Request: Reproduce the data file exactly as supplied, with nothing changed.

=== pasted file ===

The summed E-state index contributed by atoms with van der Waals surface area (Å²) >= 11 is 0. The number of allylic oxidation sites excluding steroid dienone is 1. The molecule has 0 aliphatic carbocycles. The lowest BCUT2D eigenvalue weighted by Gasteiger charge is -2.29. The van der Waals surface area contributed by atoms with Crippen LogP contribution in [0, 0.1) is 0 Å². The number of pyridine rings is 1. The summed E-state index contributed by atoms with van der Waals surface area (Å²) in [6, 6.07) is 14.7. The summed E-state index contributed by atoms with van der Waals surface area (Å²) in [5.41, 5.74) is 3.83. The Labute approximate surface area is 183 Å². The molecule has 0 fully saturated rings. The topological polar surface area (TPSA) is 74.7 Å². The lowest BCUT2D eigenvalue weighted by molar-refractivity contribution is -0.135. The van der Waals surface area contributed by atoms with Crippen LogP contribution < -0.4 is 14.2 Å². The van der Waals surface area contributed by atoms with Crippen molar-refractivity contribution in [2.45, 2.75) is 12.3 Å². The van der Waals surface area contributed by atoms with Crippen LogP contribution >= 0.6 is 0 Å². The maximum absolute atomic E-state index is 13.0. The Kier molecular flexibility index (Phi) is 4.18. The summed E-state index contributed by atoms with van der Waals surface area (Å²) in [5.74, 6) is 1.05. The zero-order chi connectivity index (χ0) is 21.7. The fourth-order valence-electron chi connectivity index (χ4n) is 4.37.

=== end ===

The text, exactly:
The summed E-state index contributed by atoms with van der Waals surface area (Å²) >= 11 is 0. The number of allylic oxidation sites excluding steroid dienone is 1. The molecule has 0 aliphatic carbocycles. The lowest BCUT2D eigenvalue weighted by Gasteiger charge is -2.29. The van der Waals surface area contributed by atoms with Crippen LogP contribution in [0, 0.1) is 0 Å². The number of pyridine rings is 1. The summed E-state index contributed by atoms with van der Waals surface area (Å²) in [6, 6.07) is 14.7. The summed E-state index contributed by atoms with van der Waals surface area (Å²) in [5.41, 5.74) is 3.83. The Labute approximate surface area is 183 Å². The molecule has 0 fully saturated rings. The topological polar surface area (TPSA) is 74.7 Å². The lowest BCUT2D eigenvalue weighted by molar-refractivity contribution is -0.135. The van der Waals surface area contributed by atoms with Crippen LogP contribution < -0.4 is 14.2 Å². The van der Waals surface area contributed by atoms with Crippen molar-refractivity contribution in [2.45, 2.75) is 12.3 Å². The van der Waals surface area contributed by atoms with Crippen LogP contribution >= 0.6 is 0 Å². The maximum absolute atomic E-state index is 13.0. The Kier molecular flexibility index (Phi) is 4.18. The summed E-state index contributed by atoms with van der Waals surface area (Å²) in [5.74, 6) is 1.05. The zero-order chi connectivity index (χ0) is 21.7. The fourth-order valence-electron chi connectivity index (χ4n) is 4.37.